by Kim Roe
Throughout my high school years, I worked in the Sierra mountains at a pack station. I wasn’t paid much, but I had room and board for myself and my horse. We packed tourists into the back country, took them on fishing trips, and conducted day rides to meadows and lakes. I still think of it as the best job I ever had – riding all day, every day, in beautiful country.
My boss, Floyd, was born in 1919. He grew up on horseback and horses were essential for his livelihood. He raised cattle and horses on a large ranch in the Sierra foothills. Floyd taught me many things: always look people in the eye, never turn your back on a mule, always carry a knife, and how to cast a fly-rod so that I could land the hook and fly in a bucket 20 feet away. He worked his help hard, and he taught us to always conduct our business ethically and cheerfully.
But the lesson I remember the most is this: the livestock always come first. You feed them before you eat breakfast or dinner; if you are thirsty, give your horse a drink, and check that they are comfortable and resting well before going to bed yourself. This lesson is ingrained in me and I’ve followed Floyd’s example throughout my life.
It feels right — caring well for horses. They are dependent on us, so we owe them the best care we can offer. The trick is knowing what constitutes great care. Horses can seem so fragile that we mistake good horse care for what would bring humans comfort.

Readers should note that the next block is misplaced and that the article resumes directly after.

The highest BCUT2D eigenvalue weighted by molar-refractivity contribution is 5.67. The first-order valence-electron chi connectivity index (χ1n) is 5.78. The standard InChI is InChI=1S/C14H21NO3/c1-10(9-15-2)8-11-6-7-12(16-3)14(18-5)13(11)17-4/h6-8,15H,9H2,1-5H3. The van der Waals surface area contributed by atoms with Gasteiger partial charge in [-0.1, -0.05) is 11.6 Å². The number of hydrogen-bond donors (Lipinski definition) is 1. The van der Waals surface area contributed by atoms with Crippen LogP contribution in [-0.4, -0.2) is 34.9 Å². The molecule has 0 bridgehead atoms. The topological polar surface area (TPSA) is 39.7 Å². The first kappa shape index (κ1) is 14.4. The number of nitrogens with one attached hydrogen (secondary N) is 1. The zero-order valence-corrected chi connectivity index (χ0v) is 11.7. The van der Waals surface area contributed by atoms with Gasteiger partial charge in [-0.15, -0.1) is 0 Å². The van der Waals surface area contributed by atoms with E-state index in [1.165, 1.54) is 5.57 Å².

I’ve struggled with the difficulties of horse ownership in the Pacific Northwest. Our wet winters (and springs and falls) mean our horses must always have access to shelter, but locking them in stalls is detrimental to their health. I see trends toward keeping horses in a more natural state with constant access to turn-out and other horses. I’m using my own stalls less and less, have quit body-clipping my horses, and I keep blanketing to a minimum. Following Floyd’s example, I now pull most everyone’s shoes in the winter too.
This month’s theme is Equine Wellness, and we have some wonderful articles on the subject. Also, enjoy our cover story about The Mane Event happening October 21-23 in Chilliwack, B.C. As usual, they have a fantastic line-up. I hope to see you there!
Kim Roe grew up riding on the family ranch and competed in Western rail classes, trail horse, reining, working cow, and hunter/jumper. She trained her first horse for money at 12 years old, starting a pony for a neighbor.
Kim has been a professional dressage instructor in Washington state for over 30 years, training hundreds of horses and students through the levels. In recent years Kim has become involved in Working Equitation and is a small ‘r’ Working Equitation judge with WE United.
Kim is the editor of the Northwest Horse Source Magazine, and also a writer, photographer, and poet. She owns and manages Blue Gate Farm in Deming, Washington where she continues to be passionate about helping horses and riders in many disciplines.